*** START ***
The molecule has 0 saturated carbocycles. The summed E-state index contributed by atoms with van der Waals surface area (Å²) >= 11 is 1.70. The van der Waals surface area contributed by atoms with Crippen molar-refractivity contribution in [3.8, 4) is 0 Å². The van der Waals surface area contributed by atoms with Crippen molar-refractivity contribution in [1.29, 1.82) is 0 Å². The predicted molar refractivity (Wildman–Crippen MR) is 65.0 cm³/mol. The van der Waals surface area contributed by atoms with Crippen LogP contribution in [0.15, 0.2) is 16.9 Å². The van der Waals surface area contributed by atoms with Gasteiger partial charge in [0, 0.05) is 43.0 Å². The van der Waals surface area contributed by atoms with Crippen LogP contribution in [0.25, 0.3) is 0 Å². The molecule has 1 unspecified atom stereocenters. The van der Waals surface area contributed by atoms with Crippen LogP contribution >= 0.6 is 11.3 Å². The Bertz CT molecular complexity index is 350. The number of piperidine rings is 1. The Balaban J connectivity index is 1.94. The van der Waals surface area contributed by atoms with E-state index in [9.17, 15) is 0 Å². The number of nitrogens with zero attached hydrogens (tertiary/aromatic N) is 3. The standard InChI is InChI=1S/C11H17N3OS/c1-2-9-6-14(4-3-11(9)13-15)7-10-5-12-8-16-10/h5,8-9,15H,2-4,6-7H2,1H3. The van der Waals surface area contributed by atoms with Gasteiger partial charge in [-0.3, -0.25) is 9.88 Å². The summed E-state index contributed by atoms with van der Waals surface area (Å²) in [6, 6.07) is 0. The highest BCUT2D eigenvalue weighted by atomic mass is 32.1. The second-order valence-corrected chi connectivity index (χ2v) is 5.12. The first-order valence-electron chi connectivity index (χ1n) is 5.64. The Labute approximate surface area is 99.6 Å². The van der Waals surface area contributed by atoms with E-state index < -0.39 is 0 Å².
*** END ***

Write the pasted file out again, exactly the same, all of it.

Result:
The molecule has 0 saturated carbocycles. The summed E-state index contributed by atoms with van der Waals surface area (Å²) >= 11 is 1.70. The van der Waals surface area contributed by atoms with Crippen molar-refractivity contribution in [3.8, 4) is 0 Å². The van der Waals surface area contributed by atoms with Crippen molar-refractivity contribution in [1.29, 1.82) is 0 Å². The predicted molar refractivity (Wildman–Crippen MR) is 65.0 cm³/mol. The van der Waals surface area contributed by atoms with Crippen LogP contribution in [0.15, 0.2) is 16.9 Å². The van der Waals surface area contributed by atoms with Gasteiger partial charge in [0, 0.05) is 43.0 Å². The van der Waals surface area contributed by atoms with Crippen LogP contribution in [0.25, 0.3) is 0 Å². The molecule has 1 unspecified atom stereocenters. The van der Waals surface area contributed by atoms with Crippen LogP contribution >= 0.6 is 11.3 Å². The Bertz CT molecular complexity index is 350. The number of piperidine rings is 1. The Balaban J connectivity index is 1.94. The van der Waals surface area contributed by atoms with E-state index in [9.17, 15) is 0 Å². The number of nitrogens with zero attached hydrogens (tertiary/aromatic N) is 3. The standard InChI is InChI=1S/C11H17N3OS/c1-2-9-6-14(4-3-11(9)13-15)7-10-5-12-8-16-10/h5,8-9,15H,2-4,6-7H2,1H3. The van der Waals surface area contributed by atoms with Gasteiger partial charge in [-0.3, -0.25) is 9.88 Å². The summed E-state index contributed by atoms with van der Waals surface area (Å²) in [6, 6.07) is 0. The highest BCUT2D eigenvalue weighted by atomic mass is 32.1. The second-order valence-corrected chi connectivity index (χ2v) is 5.12. The first-order valence-electron chi connectivity index (χ1n) is 5.64. The Labute approximate surface area is 99.6 Å². The van der Waals surface area contributed by atoms with E-state index < -0.39 is 0 Å².